Our South Coast Waratahs in WW1

Who were the South Coast Waratahs ? They were WW1 volunteers  recruited during a march from Nowra to Sydney in November – December 1915.  Although they attracted only a small proportion (perhaps 5% ?) of the total enlistments of the region – nevertheless they have continued to capture the public’s imagination. Illawarra military historian Terry Bugg also notes that, in the two weeks after the march, that enlistments from the area increased, suggesting that some wished to enlist, but circumstances may have made it not possible to enlist during the period of the march itself.
The South Coast Waratahs were but one of the “snowball marches” – others were the Coee Marchers  which started in Gilgandra (click here), the Kangaroos from Wagga Wagga and the Wallabies from Narrabri – with another five under way in early 1916. 1545 men had enlisted in the marches from start to end – see DVA – see also AWM Statistics Table for “snowball marches”. Illawarra military historian Terry Bugg speaks of an undertaking to try to keep the South Coast Waratahs together when they were overseas – and many did leave on the Makarini and then serve together as the 16th reinforcements for the 1st Battalion on the Western Front.
One of the most definitive books on the The Waratahs was by Alan Clark, a local historian of Nowra – published in 1994 entitled “The Waratahs – South Coast Recruiting March 1915″. This book is now out of print but copies can be obtained via Regimental Books and ebay periodically, plus other on-line book stores. It is understood that Alan Clark is currently working on an update to include more Waratahs.
He identified 84 Waratahs, although he refers to there being 117 Waratahs by Day 17 on December 16 1915.  This tallies with the 117 Waratahs identified according to Illawarra military historian Terry Bugg. A May 2014 news story puts their number at 117 – and the same news story mentions a possible re-enactment event in November – December 2015. Of these 84 identified Waratahs in 1994, 30 lost their lives on the Western Front in Europe, 2/3 of these in 1916, but others in 1917 and 1918. And many others were injured and/or suffered significant illness.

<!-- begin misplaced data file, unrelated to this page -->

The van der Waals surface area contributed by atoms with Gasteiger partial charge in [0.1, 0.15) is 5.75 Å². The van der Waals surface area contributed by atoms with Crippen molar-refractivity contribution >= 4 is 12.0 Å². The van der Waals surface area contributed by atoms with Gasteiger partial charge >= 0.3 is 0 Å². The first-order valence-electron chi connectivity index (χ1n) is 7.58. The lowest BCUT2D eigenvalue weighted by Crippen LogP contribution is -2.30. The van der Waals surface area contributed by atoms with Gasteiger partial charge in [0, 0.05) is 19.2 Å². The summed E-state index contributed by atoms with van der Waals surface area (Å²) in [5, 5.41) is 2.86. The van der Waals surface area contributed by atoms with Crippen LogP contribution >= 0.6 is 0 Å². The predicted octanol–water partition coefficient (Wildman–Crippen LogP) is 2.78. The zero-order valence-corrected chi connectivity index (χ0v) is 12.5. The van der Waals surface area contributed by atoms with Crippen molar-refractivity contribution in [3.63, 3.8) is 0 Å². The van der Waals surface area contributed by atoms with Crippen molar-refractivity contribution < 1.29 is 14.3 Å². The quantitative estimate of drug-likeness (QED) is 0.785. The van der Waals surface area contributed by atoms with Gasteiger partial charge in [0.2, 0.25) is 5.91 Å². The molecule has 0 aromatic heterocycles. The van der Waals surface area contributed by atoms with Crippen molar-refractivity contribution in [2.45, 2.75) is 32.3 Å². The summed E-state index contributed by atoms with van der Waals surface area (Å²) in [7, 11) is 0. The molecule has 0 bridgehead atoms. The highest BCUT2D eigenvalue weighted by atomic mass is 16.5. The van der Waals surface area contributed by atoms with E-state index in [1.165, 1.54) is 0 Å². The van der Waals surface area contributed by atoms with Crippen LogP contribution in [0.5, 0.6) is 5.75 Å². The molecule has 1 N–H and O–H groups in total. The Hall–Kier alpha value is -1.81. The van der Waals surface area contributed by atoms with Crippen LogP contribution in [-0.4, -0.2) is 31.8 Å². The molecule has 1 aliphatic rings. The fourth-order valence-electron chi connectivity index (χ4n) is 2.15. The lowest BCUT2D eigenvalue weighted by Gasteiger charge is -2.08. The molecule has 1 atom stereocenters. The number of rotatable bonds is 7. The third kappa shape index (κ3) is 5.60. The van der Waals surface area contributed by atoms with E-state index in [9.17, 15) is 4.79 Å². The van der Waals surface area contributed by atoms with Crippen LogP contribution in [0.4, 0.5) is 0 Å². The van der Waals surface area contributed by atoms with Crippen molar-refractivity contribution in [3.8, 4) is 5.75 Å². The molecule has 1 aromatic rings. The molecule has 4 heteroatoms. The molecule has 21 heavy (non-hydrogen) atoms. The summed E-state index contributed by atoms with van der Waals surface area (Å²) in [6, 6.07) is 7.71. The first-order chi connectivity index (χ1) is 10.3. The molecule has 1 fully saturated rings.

The Australian War Memorial puts the number of Waratahs as high as 120 men,  although not all were apparently accepted into the Army.
The Australian War Memorial has a post card of the Waratah March in its collection –2/4/36 – and also an image of the Waratah’s recruiting banner. The theme song for the Waratahs was “It’s a Long Way to Tipperary” according to Alan Clark.
Viv Caldwell posted an interesting article on the Waratahs in 1999-2000, which referenced her B.A. (Hons) thesis research at the University of Wollongong in 1999(complete bibliography – Illawarra at War website)
Alan Clark describes the route of the Waratahs :
  • Day 1 – November 30 1915 – Start of the March from Nowra to Berry
  • Day 2 – December 1 1915 – Berry to Gerringong
  • Day 3 – December 2 1915 – Gerringong to Kiama – see AWM photograph at Kiama –image
  • Day 4 – December 3 1915 – Kiama to Jamberoo and Albion Park
  • Day 5 – December 4 1915 – Albion Park to Dapto
  • Day 6 – December 5 1915 – Sunday – spent at Dapto
  • Day 7 – December 6 1915 – Dapto to Unanderra and Port Kembla
  • Day 8 – December 7 1915 – Port Kembla to Wollongong
  • Day 9 – December 8 1915 – Wollongong to Balgownie
  • Day 10 – December 9 1915 – Balgownie to Corrimal
  • Day 11 – December 10 1915 – Corrimal to Woonona/Bulli – Mrs Eileen James nee Fletcher provided reminiscences of the march in Corrimal to the Black Diamond Heritage Centre.
  • Day 12 – December 11 1915 – Bulli to Thirroul
  • Day 13 – December 12 1915 – Sunday – spent at Thirroul
  • Day 14 – December 13 1915 – Thirroul to Scarborough
  • Day 15 – December 14 1915 – Scarborough to Helensburgh – News Stories – 1,
  • Day 16 – December 15 1915 – Helensburgh to Sutherland – with the rain pelting down
  • Day 17 – December 16 1915 – Sutherland to Hurstville and Kogarah – here Alan Clark refers to there being 117 Waratahs
  • Day 18 – December 17 1915 – Kogarah to the Domain Sydney
Photo of the Waratahs at Kiama in 1915 – via Kiama Library – shared by Illawarra history lover Michelle Leshell – see also AWM story of Waratahs at Kiama
Stories of the Waratahs via Trove – National Library of Australia
The Waratahs – List on Trove – National Library of Australia – more
South Coast Waratahs – based on Alan Clarke’s 1994 listing
The Waratahs were led by Captain Ernest Blow of Kiama (photo and article). Captain Blow, who had served in the Boer War, was not accepted for active service in WW1, but was given the role of chief recruiting officer for the Light Horsemen, according to Alan Clark.

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